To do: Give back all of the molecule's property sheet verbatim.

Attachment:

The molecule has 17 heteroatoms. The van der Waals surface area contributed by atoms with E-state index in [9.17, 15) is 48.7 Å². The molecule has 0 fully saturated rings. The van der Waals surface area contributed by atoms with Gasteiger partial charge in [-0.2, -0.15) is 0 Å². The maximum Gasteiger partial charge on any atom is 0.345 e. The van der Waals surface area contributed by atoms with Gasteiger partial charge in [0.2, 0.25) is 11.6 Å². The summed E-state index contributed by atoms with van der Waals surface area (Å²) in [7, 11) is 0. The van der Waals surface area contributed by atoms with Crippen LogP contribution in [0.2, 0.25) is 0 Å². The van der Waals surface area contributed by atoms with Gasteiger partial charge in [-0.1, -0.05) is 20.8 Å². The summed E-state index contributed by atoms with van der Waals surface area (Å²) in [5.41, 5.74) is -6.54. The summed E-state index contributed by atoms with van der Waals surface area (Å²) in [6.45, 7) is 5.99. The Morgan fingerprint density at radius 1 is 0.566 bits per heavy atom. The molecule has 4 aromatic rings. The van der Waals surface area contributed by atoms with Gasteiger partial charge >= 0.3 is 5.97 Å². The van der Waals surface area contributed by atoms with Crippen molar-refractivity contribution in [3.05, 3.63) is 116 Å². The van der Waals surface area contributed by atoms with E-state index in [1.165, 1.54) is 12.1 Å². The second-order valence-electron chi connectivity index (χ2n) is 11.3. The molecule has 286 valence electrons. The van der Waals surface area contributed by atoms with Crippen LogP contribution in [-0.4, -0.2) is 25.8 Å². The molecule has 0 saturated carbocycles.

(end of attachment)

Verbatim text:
The molecule has 17 heteroatoms. The van der Waals surface area contributed by atoms with E-state index in [9.17, 15) is 48.7 Å². The molecule has 0 fully saturated rings. The van der Waals surface area contributed by atoms with Gasteiger partial charge in [-0.2, -0.15) is 0 Å². The maximum Gasteiger partial charge on any atom is 0.345 e. The van der Waals surface area contributed by atoms with Gasteiger partial charge in [0.2, 0.25) is 11.6 Å². The summed E-state index contributed by atoms with van der Waals surface area (Å²) in [7, 11) is 0. The van der Waals surface area contributed by atoms with Crippen LogP contribution in [0.2, 0.25) is 0 Å². The van der Waals surface area contributed by atoms with Gasteiger partial charge in [-0.1, -0.05) is 20.8 Å². The summed E-state index contributed by atoms with van der Waals surface area (Å²) in [5.41, 5.74) is -6.54. The summed E-state index contributed by atoms with van der Waals surface area (Å²) in [6.45, 7) is 5.99. The Morgan fingerprint density at radius 1 is 0.566 bits per heavy atom. The molecule has 4 aromatic rings. The van der Waals surface area contributed by atoms with Gasteiger partial charge >= 0.3 is 5.97 Å². The van der Waals surface area contributed by atoms with Crippen molar-refractivity contribution in [3.05, 3.63) is 116 Å². The van der Waals surface area contributed by atoms with E-state index in [1.165, 1.54) is 12.1 Å². The second-order valence-electron chi connectivity index (χ2n) is 11.3. The molecule has 286 valence electrons. The van der Waals surface area contributed by atoms with Crippen LogP contribution in [-0.4, -0.2) is 25.8 Å². The molecule has 0 saturated carbocycles.